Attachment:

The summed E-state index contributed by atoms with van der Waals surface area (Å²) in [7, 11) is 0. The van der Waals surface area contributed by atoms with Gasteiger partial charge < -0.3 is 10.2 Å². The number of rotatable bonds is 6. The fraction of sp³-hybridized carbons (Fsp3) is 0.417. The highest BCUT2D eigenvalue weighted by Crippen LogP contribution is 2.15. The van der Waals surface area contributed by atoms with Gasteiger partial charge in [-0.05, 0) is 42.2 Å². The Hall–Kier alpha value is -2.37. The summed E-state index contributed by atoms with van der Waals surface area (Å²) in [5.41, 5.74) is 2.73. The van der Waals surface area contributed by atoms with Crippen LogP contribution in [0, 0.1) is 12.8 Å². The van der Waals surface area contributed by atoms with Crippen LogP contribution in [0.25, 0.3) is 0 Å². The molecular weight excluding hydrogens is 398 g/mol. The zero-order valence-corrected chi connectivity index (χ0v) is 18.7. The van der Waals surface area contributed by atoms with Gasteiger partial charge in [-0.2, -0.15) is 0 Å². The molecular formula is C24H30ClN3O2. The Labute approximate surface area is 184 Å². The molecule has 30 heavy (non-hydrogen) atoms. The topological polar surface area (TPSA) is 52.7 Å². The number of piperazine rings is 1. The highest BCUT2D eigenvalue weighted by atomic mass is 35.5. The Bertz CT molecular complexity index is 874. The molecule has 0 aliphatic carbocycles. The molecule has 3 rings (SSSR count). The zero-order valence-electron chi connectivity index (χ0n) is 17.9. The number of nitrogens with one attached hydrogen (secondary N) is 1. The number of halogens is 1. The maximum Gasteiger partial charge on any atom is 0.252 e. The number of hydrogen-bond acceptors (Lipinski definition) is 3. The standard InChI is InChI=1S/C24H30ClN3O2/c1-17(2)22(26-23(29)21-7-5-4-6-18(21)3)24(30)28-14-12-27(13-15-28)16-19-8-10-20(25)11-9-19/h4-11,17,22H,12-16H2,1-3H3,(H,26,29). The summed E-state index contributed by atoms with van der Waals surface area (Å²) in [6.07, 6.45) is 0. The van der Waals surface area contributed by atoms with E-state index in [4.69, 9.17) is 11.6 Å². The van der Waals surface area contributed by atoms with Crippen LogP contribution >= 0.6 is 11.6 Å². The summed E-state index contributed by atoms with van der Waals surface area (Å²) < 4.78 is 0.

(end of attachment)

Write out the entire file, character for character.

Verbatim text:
The summed E-state index contributed by atoms with van der Waals surface area (Å²) in [7, 11) is 0. The van der Waals surface area contributed by atoms with Gasteiger partial charge < -0.3 is 10.2 Å². The number of rotatable bonds is 6. The fraction of sp³-hybridized carbons (Fsp3) is 0.417. The highest BCUT2D eigenvalue weighted by Crippen LogP contribution is 2.15. The van der Waals surface area contributed by atoms with Gasteiger partial charge in [-0.05, 0) is 42.2 Å². The Hall–Kier alpha value is -2.37. The summed E-state index contributed by atoms with van der Waals surface area (Å²) in [5.41, 5.74) is 2.73. The van der Waals surface area contributed by atoms with Crippen LogP contribution in [0, 0.1) is 12.8 Å². The van der Waals surface area contributed by atoms with Crippen LogP contribution in [0.25, 0.3) is 0 Å². The molecular weight excluding hydrogens is 398 g/mol. The zero-order valence-corrected chi connectivity index (χ0v) is 18.7. The van der Waals surface area contributed by atoms with Gasteiger partial charge in [-0.2, -0.15) is 0 Å². The molecular formula is C24H30ClN3O2. The Labute approximate surface area is 184 Å². The molecule has 30 heavy (non-hydrogen) atoms. The topological polar surface area (TPSA) is 52.7 Å². The number of piperazine rings is 1. The highest BCUT2D eigenvalue weighted by atomic mass is 35.5. The Bertz CT molecular complexity index is 874. The molecule has 0 aliphatic carbocycles. The molecule has 3 rings (SSSR count). The zero-order valence-electron chi connectivity index (χ0n) is 17.9. The number of nitrogens with one attached hydrogen (secondary N) is 1. The number of halogens is 1. The maximum Gasteiger partial charge on any atom is 0.252 e. The number of hydrogen-bond acceptors (Lipinski definition) is 3. The standard InChI is InChI=1S/C24H30ClN3O2/c1-17(2)22(26-23(29)21-7-5-4-6-18(21)3)24(30)28-14-12-27(13-15-28)16-19-8-10-20(25)11-9-19/h4-11,17,22H,12-16H2,1-3H3,(H,26,29). The summed E-state index contributed by atoms with van der Waals surface area (Å²) in [6.07, 6.45) is 0. The van der Waals surface area contributed by atoms with E-state index in [4.69, 9.17) is 11.6 Å². The van der Waals surface area contributed by atoms with Crippen LogP contribution >= 0.6 is 11.6 Å². The summed E-state index contributed by atoms with van der Waals surface area (Å²) < 4.78 is 0.